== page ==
The service, an intelligent news aggregator, uses A.I.-like technology to determine your interests and then adapts to show you the news stories you will find most interesting. And since web 3.0 may be all about personalization, tiinker just might be the next big thing.
One of the first things you'll notice about tiinker is that you don't have to create an account to try it out. Tiinker will remember you for a while using a browser cookie. You can click "try it now" from the home page to start rating stories up or down without ever having to log in. If you like the service, though, you'll want to create an account to save those rankings.
The interface itself is slick, fast, and easy to use. By default, tiinker aggregates content from thousands of news sources and blogs and sorts them into the categories of arts & entertainment, business, health & lifestyle, opinion, politics, science, sports, technology, and world. The stories are selected for you completely automatically, no humans involved. This is the key difference between tiinker and the other social news aggregators out there. With tiinker, story selection is all about you and what you are into - you can't even cross-reference your selections with others like you or your friends. This is a personalized news service, not a social network.
The news stories are chosen for you based on a complex mix of analysis of what they're about, how much you're interested in similar topics, how long ago they were published, where in the world they come from, and other factors. Tiinker will also sometimes present what they call "lucky dip" stories which are chosen to broaden the range of news you see, by exploring new topics outside of your common interests.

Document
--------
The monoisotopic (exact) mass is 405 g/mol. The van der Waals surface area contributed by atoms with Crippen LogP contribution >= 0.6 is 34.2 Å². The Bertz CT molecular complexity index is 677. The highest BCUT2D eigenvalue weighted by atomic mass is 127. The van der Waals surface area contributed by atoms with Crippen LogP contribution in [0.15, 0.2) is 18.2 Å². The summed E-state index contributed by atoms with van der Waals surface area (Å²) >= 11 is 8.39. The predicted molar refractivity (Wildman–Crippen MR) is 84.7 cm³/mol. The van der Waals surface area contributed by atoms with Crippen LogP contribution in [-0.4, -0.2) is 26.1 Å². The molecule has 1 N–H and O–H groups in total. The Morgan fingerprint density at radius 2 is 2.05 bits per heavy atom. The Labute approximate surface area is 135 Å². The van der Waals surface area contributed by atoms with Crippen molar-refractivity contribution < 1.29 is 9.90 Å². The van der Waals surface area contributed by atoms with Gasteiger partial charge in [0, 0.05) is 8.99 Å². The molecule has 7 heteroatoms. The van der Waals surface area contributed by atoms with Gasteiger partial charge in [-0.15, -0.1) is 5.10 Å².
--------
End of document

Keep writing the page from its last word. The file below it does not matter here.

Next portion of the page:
Ranking stories is as easy as clicking on the "thumbs up" or "thumbs down" and will help train tiinker to learn your preferences. You'll see stories becoming relevant to you after you've rated only a few articles, but it may take a few more visits for tiinker to really know what you like. The algorithm is continually learning as you use it and will get better at choosing interesting stories over time.
When you "thumbs down" an item, the service eliminates those kinds of stories from your profile right away. You also won't see stories appear from categories you don't browse. However, if you make a mistake and accidentally rank a story incorrectly, a useful feature allows you to click the thumbs icon again to undo your selection.
Another unique option is the ability for service to email you stories if desired. Upon signup, you can select to have tiinker email you stories daily, weekly, or never. You can also change this option in your settings at any time. There's an RSS feed available for your stories, and if you are interested in what the masses are reading, you can check out the "Popular" page, which has a feed as well. If you want to narrow it down further, each category page has a personalized feed and a popular feed, too.
If you start running out of things to read, you can click the "only unseen stories" link to see all the stories that have never been displayed for you. You might surprise yourself and find something of interest here.
To mark stories and save them for later by, you click the book icon underneath the item, which will save it to your "Scrapbook," a section of the site that holds saved stories. Of course, there's a feed for this as well.
Tiinker looks like a great service to help you sort through the massive
amount of news published daily and gives you a more personal alternative
to sites like Digg. However, advanced RSS users will probably still want to use
their feed readers in order to maintain control over their news sources, perhaps
only using tiinker feeds to supplement their current RSS list. Still,
the service is a big step forward in the capabilities of machine learning and
for that alone, it's worth a look.